African American News and Genealogy

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Sunday, August 14, 2005

Stadium Developers Threaten Historic Slave-Trade Site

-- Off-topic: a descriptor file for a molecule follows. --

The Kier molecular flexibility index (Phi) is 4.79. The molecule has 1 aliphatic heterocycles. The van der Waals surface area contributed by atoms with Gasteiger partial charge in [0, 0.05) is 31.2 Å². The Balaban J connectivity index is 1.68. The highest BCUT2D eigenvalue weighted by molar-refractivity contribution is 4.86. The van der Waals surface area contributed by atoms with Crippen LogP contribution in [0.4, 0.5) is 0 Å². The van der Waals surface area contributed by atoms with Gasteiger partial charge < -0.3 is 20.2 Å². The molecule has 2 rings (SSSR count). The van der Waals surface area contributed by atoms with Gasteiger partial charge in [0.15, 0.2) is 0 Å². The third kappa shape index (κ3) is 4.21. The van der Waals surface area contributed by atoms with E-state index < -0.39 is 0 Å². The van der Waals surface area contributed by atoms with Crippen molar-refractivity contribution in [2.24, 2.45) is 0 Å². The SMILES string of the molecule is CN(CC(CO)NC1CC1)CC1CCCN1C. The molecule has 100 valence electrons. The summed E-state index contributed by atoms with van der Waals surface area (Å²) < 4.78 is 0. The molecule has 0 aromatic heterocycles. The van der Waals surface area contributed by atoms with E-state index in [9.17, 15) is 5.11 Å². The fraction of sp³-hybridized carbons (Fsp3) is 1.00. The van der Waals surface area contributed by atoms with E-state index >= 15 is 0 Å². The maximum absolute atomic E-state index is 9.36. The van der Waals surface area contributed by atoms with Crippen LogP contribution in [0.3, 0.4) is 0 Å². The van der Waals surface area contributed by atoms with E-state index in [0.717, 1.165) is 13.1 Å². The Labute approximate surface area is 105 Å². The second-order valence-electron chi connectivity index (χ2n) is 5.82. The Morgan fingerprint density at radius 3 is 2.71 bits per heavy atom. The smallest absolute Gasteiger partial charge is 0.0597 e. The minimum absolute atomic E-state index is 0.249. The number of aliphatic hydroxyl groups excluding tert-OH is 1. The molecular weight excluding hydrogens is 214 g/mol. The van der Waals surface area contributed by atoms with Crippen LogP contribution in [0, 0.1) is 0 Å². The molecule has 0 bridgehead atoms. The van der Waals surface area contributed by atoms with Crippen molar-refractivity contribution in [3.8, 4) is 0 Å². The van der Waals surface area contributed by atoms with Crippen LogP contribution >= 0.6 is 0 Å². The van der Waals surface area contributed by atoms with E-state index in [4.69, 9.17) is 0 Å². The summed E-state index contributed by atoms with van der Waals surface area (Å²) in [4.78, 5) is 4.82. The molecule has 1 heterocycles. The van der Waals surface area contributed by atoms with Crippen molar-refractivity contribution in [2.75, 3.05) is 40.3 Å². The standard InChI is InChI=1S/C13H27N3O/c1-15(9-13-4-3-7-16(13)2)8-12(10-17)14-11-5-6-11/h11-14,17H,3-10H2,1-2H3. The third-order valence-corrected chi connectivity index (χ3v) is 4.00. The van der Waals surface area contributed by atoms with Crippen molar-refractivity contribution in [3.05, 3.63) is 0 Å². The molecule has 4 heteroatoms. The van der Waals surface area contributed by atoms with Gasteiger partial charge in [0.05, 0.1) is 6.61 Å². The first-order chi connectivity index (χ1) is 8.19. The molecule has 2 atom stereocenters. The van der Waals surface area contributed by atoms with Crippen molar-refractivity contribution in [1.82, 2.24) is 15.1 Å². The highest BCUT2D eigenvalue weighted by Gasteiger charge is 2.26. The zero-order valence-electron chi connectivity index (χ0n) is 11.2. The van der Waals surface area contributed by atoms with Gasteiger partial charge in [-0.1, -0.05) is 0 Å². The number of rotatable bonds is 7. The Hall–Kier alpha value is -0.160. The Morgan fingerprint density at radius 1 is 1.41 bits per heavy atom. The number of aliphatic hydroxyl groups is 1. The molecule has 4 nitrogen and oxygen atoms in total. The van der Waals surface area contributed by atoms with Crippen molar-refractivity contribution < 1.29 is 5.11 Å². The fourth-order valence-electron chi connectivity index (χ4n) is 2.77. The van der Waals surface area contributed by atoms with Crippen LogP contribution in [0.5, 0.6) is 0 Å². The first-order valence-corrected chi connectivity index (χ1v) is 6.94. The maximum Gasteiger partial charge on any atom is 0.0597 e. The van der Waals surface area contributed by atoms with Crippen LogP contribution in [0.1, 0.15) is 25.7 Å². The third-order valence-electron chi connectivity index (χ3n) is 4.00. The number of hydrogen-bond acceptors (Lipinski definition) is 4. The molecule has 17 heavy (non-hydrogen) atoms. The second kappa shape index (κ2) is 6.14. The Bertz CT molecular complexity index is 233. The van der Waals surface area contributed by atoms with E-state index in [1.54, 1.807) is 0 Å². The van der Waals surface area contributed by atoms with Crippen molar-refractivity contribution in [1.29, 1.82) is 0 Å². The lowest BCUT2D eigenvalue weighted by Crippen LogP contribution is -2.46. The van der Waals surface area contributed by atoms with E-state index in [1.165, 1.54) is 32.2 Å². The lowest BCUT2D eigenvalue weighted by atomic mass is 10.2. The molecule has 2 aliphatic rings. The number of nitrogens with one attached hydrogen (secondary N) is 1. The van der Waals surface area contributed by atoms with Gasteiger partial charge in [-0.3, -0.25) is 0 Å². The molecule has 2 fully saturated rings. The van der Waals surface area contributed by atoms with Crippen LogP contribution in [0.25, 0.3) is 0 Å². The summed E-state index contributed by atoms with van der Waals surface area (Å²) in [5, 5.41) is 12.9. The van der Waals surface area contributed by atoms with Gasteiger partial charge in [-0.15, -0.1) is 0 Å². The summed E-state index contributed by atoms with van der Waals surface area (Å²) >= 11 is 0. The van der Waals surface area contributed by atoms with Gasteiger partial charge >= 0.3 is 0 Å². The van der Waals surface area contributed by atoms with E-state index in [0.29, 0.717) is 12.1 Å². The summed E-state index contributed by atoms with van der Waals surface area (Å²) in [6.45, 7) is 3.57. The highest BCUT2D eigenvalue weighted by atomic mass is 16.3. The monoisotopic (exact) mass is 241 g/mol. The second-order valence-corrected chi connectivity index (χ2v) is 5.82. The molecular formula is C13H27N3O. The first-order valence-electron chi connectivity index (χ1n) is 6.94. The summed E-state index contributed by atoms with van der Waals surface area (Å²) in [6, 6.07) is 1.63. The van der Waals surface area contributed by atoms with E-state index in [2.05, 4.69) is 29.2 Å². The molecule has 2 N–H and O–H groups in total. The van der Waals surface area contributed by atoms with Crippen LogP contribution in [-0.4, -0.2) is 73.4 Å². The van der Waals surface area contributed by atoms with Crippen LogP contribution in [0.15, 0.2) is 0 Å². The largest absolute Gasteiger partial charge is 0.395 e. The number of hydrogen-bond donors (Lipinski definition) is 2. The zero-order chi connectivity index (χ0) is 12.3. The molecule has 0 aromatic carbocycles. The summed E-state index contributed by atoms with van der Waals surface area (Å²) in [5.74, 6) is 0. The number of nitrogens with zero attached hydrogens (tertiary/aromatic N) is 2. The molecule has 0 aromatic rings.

Richmond, VA, Aug 12 - Nearly 160 years ago, enslaved tobacco worker Henry "Box" Brown watched as white captors sold his family off the slave auction blocks in Richmond’s Shockoe Bottom section to a plantation owner from North Carolina. Holding the hand of his shackled wife Nancy, Brown walked with her and their three children for several miles out of the city until they had to say goodbye. Distraught and determined, Brown met a sympathetic white shoemaker named Samuel Smith who, for the price of shipping, nailed Brown into a three by two foot wooden crate labeled "dry goods" and placed him on a northbound train to Philadelphia, and freedom. The site of one of the largest slave markets during the early 19th Century, Shockoe Bottom was the scene of many such stories. But today, community groups that have been working for years to uncover more information about this past are at odds with well-connected developers who want to build a $330 million, state-of-the-art baseball stadium and "market village" in this historically vivid area. "Almost any African American in the US who can trace their heritage to [Mississippi, Louisiana, Texas, or Alabama] can trace their heritage back to an auction block in Richmond," said architectural historian Kim Chen of Citizens Organized for Responsible Development (CORD). Slave traffickers sold an estimated 300,000 to 350,000 enslaved Virginians between 1790 and 1859. Groups like CORD want to bring this history to public light. Instead of a sports arena, they envision an Ellis Island for African Americans in Shockoe Bottom: a place for reconciliation where African Americans can trace the lineage of their ancestors and where tribute can be paid to the countless people who helped build this country, but who have never been properly recognized. Past racial injustice is not the only stage upon which the stadium debate is set. The involvement of Lehman Brothers, a 155-year-old investment company that recently pledged tens of millions of dollars to fund the stadium proposal, is bringing present-day inequality into play. The company is already a defendant in a class-action reparations lawsuit filed by descendents of slaves against businesses that profited from slavery. Lehman Brothers has also made millions of dollars from two industries that currently disproportionately harm people of color: private prisons and predatory lending. The "Bottom" Today All streets leading to Shockoe Bottom slope down. Just a few blocks from the famous capital building designed by Thomas Jefferson, the district is in the lowest lying region of the city. Last summer, massive floods destroyed historic buildings, swept away cars, and even led to a few deaths. Some Shockoe businesses have failed to rebuild, and numerous empty storefronts indicate that others may be reluctant to move into the neighborhood until the city finds a solution to the area’s severe drainage problems. But Shockoe Bottom is far from looking abandoned, or even "blighted" as some stadium supporters describe it. The majestic, early-20th-Century Main Street train station is one of the most prominent fixtures in the area, standing just a few dozen feet from the former site of Lumpkin’s jail, called "Devil’s Half-Acre" by the slaves once kept there. Adjacent to that is the 17th Street Farmers Market, where produce, flower and craft vendors display their wares in stalls not far from the old slave auction blocks. Civil War-era buildings and homes, some with slave quarters still attached, now house restaurants, apartments and a recording studio. And along the river are a number of rehabilitated tobacco warehouses and factories where many slaves once worked to buy their way to freedom, buildings now converted into condos and lofts. Global Development’s Plan It is in this history-rich area that Global Development Partners wants to build a multi-million dollar sunken stadium for the minor league Richmond Braves surrounded by a mixed-use development of shops, apartments and office space. The city owns about two acres in the four-block development footprint near 18th and Broad streets. Privately owned businesses, like Loving’s Produce and Weiman’s Bakery – neighborhood fixtures for many decades – own the rest. According to Global Development’s figures, the 1.25 million square feet of mixed-used development would create 6,500 jobs in a "flood-damaged and crime-ridden area." An additional 1.2 million square feet of mixed-use space is part of an ancillary development plan to be completed within five to ten years after the three-year-long stadium project is finished. Global Development principals Timothy Kissler and William Lauterbach have also been pursuing stadium deals in Washington, DC, not far from where their Vienna, Virginia offices are located, bidding on pricey stadium plans for both the Washington Nationals and DC United. The developers have pledged to fund the Richmond project without imposing new taxes on city residents or increasing current tax rates or even diverting existing public funds to pay for construction costs. However, their proposal calls for the city to help finance infrastructure improvements – including what could prove to be a costly overhaul of the drainage system – and to create a tax increment finance district, which would use money from increased property taxes that the new development creates to pay back the developers. The NewStandard requested numerous interviews with Kissler and Lauterbach and was finally directed to pose all inquiries to the Richmond Mayor’s office. In an online summary of the project, Global Development states that another benefit of the $330 million plan is ensuring the Richmond Braves stay in the city. The Braves, owned by Time Warner, have subtly threatened to leave unless a new ballpark is built. Combining History and Development One of the final components of Global Development’s proposal is a scholarship fund for low-income youth living in the surrounding community. But some stadium opponents say this falls far short of compensating the history that would be covered up if Global Development sees its plans to fruition. Richmond's cityscape displays a lop-sided version of its past. Many streets bear visual reminders of defeated Civil War leaders. On the West Side’s Monument Avenue, a statue of former president of the separatist Confederacy Jefferson Davis stands before a towering 67-foot obelisk, and Robert E. Lee and Stonewall Jackson are positioned on broad stone pedestals, perched dozens of feet in the air on their cavalry horses. Along the James River, Civil War widows constructed a 90-foot pyramid out of river granite, at the base of which are buried some 18,000 Confederate soldiers. Leading up to the Civil War, free blacks and slaves in Richmond accounted for nearly 40 percent of the population, contributing in large part to the development of the city as a major industrial and trading center. But it is difficult to find sites that commemorate the area’s black history during this time. After the importation of Africans for slavery was banned in 1808, the system was replaced with the breeding of slaves already on American soil. One of the largest slave export centers in the United States, Richmond created such a profitable enterprise that it generated approximately $4 million dollars per year in slave sales during the 1850s, the equivalent of about $90 million today. "We haven’t even begun to consider the impact of that on growth and development in Richmond," said historical preservationist Jennie Dotts. Dotts is the executive director of the Alliance to Conserve Old Richmond Neighborhoods (ACORN), one of several organizations that have been quietly conducting research for the last five years, trying to uncover the missing pieces of the city’s African-American past. "It’s something we owe them and their descendents, and ourselves, to learn about the city and where it came from." Click on the title for the complete story